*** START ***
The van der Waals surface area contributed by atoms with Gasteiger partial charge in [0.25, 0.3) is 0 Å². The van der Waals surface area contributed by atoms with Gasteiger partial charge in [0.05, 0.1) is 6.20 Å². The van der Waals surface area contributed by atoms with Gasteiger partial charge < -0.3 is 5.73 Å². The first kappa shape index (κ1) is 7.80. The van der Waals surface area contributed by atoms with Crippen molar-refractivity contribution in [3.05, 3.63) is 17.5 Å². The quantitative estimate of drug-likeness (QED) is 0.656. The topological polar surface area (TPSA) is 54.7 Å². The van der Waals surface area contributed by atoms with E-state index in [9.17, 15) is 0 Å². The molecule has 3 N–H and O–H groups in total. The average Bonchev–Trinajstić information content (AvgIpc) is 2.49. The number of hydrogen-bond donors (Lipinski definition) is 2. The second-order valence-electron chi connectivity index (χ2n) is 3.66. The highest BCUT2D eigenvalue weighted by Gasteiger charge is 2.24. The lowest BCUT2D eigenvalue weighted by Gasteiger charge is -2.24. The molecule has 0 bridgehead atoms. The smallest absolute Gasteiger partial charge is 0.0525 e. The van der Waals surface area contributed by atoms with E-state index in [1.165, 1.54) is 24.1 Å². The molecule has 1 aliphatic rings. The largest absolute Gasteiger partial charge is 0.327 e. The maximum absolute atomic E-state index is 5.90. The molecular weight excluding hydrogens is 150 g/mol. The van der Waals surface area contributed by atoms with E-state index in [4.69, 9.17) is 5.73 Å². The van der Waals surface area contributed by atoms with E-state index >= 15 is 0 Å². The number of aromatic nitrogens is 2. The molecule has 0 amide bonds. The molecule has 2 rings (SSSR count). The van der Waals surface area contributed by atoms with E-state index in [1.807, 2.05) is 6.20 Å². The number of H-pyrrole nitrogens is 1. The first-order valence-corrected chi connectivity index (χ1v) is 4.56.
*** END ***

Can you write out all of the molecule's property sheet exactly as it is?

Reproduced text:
The van der Waals surface area contributed by atoms with Gasteiger partial charge in [0.25, 0.3) is 0 Å². The van der Waals surface area contributed by atoms with Gasteiger partial charge in [0.05, 0.1) is 6.20 Å². The van der Waals surface area contributed by atoms with Gasteiger partial charge < -0.3 is 5.73 Å². The first kappa shape index (κ1) is 7.80. The van der Waals surface area contributed by atoms with Crippen molar-refractivity contribution in [3.05, 3.63) is 17.5 Å². The quantitative estimate of drug-likeness (QED) is 0.656. The topological polar surface area (TPSA) is 54.7 Å². The van der Waals surface area contributed by atoms with E-state index in [9.17, 15) is 0 Å². The molecule has 3 N–H and O–H groups in total. The average Bonchev–Trinajstić information content (AvgIpc) is 2.49. The number of hydrogen-bond donors (Lipinski definition) is 2. The second-order valence-electron chi connectivity index (χ2n) is 3.66. The highest BCUT2D eigenvalue weighted by Gasteiger charge is 2.24. The lowest BCUT2D eigenvalue weighted by Gasteiger charge is -2.24. The molecule has 0 bridgehead atoms. The smallest absolute Gasteiger partial charge is 0.0525 e. The van der Waals surface area contributed by atoms with E-state index in [1.165, 1.54) is 24.1 Å². The molecule has 1 aliphatic rings. The largest absolute Gasteiger partial charge is 0.327 e. The maximum absolute atomic E-state index is 5.90. The molecular weight excluding hydrogens is 150 g/mol. The van der Waals surface area contributed by atoms with E-state index in [4.69, 9.17) is 5.73 Å². The van der Waals surface area contributed by atoms with E-state index >= 15 is 0 Å². The number of aromatic nitrogens is 2. The molecule has 0 amide bonds. The molecule has 2 rings (SSSR count). The van der Waals surface area contributed by atoms with E-state index in [1.807, 2.05) is 6.20 Å². The number of H-pyrrole nitrogens is 1. The first-order valence-corrected chi connectivity index (χ1v) is 4.56.